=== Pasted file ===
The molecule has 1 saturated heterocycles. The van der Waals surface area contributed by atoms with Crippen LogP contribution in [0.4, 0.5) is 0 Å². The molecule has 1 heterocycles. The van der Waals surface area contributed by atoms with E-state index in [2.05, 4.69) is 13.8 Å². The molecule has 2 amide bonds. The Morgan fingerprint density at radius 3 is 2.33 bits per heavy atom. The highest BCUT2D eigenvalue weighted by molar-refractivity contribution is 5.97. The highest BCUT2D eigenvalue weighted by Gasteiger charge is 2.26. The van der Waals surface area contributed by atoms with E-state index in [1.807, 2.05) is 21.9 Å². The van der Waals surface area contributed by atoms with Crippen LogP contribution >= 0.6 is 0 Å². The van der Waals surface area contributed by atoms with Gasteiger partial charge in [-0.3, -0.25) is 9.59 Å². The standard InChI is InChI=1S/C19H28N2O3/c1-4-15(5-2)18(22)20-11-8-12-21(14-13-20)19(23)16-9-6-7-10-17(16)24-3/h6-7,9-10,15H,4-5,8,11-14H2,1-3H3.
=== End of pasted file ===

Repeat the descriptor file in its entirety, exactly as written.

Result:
The molecule has 1 saturated heterocycles. The van der Waals surface area contributed by atoms with Crippen LogP contribution in [0.4, 0.5) is 0 Å². The molecule has 1 heterocycles. The van der Waals surface area contributed by atoms with E-state index in [2.05, 4.69) is 13.8 Å². The molecule has 2 amide bonds. The Morgan fingerprint density at radius 3 is 2.33 bits per heavy atom. The highest BCUT2D eigenvalue weighted by molar-refractivity contribution is 5.97. The highest BCUT2D eigenvalue weighted by Gasteiger charge is 2.26. The van der Waals surface area contributed by atoms with E-state index in [1.807, 2.05) is 21.9 Å². The van der Waals surface area contributed by atoms with Crippen LogP contribution >= 0.6 is 0 Å². The van der Waals surface area contributed by atoms with Gasteiger partial charge in [-0.3, -0.25) is 9.59 Å². The standard InChI is InChI=1S/C19H28N2O3/c1-4-15(5-2)18(22)20-11-8-12-21(14-13-20)19(23)16-9-6-7-10-17(16)24-3/h6-7,9-10,15H,4-5,8,11-14H2,1-3H3.